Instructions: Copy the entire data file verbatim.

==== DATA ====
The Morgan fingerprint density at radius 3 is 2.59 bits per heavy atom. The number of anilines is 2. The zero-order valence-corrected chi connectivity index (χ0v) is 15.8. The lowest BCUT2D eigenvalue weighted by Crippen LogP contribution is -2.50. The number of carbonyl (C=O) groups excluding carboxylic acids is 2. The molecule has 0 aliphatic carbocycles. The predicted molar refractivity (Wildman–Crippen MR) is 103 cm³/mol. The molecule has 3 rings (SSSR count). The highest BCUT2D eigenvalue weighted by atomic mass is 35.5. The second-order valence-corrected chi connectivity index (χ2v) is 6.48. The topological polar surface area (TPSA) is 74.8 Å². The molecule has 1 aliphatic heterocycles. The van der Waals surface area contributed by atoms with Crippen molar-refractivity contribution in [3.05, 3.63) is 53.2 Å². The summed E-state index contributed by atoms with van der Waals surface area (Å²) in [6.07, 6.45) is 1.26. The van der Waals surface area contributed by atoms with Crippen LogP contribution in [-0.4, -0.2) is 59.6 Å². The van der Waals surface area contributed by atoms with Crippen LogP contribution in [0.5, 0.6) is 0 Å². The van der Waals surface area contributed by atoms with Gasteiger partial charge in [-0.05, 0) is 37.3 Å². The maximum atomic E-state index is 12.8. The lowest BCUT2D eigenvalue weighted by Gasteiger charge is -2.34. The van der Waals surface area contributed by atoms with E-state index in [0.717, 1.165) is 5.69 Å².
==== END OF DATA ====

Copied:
The Morgan fingerprint density at radius 3 is 2.59 bits per heavy atom. The number of anilines is 2. The zero-order valence-corrected chi connectivity index (χ0v) is 15.8. The lowest BCUT2D eigenvalue weighted by Crippen LogP contribution is -2.50. The number of carbonyl (C=O) groups excluding carboxylic acids is 2. The molecule has 0 aliphatic carbocycles. The predicted molar refractivity (Wildman–Crippen MR) is 103 cm³/mol. The molecule has 3 rings (SSSR count). The highest BCUT2D eigenvalue weighted by atomic mass is 35.5. The second-order valence-corrected chi connectivity index (χ2v) is 6.48. The topological polar surface area (TPSA) is 74.8 Å². The molecule has 1 aliphatic heterocycles. The van der Waals surface area contributed by atoms with Crippen molar-refractivity contribution in [3.05, 3.63) is 53.2 Å². The summed E-state index contributed by atoms with van der Waals surface area (Å²) in [6.07, 6.45) is 1.26. The van der Waals surface area contributed by atoms with Crippen LogP contribution in [-0.4, -0.2) is 59.6 Å². The van der Waals surface area contributed by atoms with Crippen LogP contribution in [0.5, 0.6) is 0 Å². The van der Waals surface area contributed by atoms with Gasteiger partial charge in [-0.05, 0) is 37.3 Å². The maximum atomic E-state index is 12.8. The lowest BCUT2D eigenvalue weighted by Gasteiger charge is -2.34. The van der Waals surface area contributed by atoms with E-state index in [0.717, 1.165) is 5.69 Å².